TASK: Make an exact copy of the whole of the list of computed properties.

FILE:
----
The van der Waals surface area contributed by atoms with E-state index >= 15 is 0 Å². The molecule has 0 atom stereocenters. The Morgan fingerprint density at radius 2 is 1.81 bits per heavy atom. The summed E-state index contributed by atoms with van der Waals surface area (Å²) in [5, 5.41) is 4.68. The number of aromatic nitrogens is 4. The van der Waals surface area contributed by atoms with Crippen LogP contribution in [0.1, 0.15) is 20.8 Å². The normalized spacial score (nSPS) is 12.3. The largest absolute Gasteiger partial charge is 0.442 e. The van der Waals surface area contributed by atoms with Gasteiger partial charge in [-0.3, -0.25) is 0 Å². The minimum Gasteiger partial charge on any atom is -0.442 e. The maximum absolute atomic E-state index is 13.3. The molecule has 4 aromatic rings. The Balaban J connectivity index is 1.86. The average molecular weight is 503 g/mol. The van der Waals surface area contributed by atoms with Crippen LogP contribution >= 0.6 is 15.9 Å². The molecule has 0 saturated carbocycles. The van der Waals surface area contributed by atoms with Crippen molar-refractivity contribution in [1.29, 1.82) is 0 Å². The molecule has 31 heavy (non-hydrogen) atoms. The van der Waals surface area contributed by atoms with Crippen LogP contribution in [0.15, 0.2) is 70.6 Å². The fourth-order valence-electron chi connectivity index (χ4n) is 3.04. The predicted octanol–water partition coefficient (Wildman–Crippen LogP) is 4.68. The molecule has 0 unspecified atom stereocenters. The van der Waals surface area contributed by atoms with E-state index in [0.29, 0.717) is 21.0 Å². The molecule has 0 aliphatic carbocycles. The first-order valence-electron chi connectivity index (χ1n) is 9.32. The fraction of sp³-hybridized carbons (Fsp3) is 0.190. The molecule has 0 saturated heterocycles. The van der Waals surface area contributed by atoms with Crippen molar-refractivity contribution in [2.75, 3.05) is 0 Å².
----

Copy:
The van der Waals surface area contributed by atoms with E-state index >= 15 is 0 Å². The molecule has 0 atom stereocenters. The Morgan fingerprint density at radius 2 is 1.81 bits per heavy atom. The summed E-state index contributed by atoms with van der Waals surface area (Å²) in [5, 5.41) is 4.68. The number of aromatic nitrogens is 4. The van der Waals surface area contributed by atoms with Crippen LogP contribution in [0.1, 0.15) is 20.8 Å². The normalized spacial score (nSPS) is 12.3. The largest absolute Gasteiger partial charge is 0.442 e. The van der Waals surface area contributed by atoms with Gasteiger partial charge in [-0.3, -0.25) is 0 Å². The minimum Gasteiger partial charge on any atom is -0.442 e. The maximum absolute atomic E-state index is 13.3. The molecule has 4 aromatic rings. The Balaban J connectivity index is 1.86. The average molecular weight is 503 g/mol. The van der Waals surface area contributed by atoms with Crippen LogP contribution >= 0.6 is 15.9 Å². The molecule has 0 saturated carbocycles. The van der Waals surface area contributed by atoms with Crippen molar-refractivity contribution in [1.29, 1.82) is 0 Å². The molecule has 31 heavy (non-hydrogen) atoms. The van der Waals surface area contributed by atoms with Crippen LogP contribution in [0.15, 0.2) is 70.6 Å². The fourth-order valence-electron chi connectivity index (χ4n) is 3.04. The predicted octanol–water partition coefficient (Wildman–Crippen LogP) is 4.68. The molecule has 0 unspecified atom stereocenters. The van der Waals surface area contributed by atoms with E-state index in [0.29, 0.717) is 21.0 Å². The molecule has 0 aliphatic carbocycles. The first-order valence-electron chi connectivity index (χ1n) is 9.32. The fraction of sp³-hybridized carbons (Fsp3) is 0.190. The molecule has 0 saturated heterocycles. The van der Waals surface area contributed by atoms with Crippen molar-refractivity contribution in [2.75, 3.05) is 0 Å².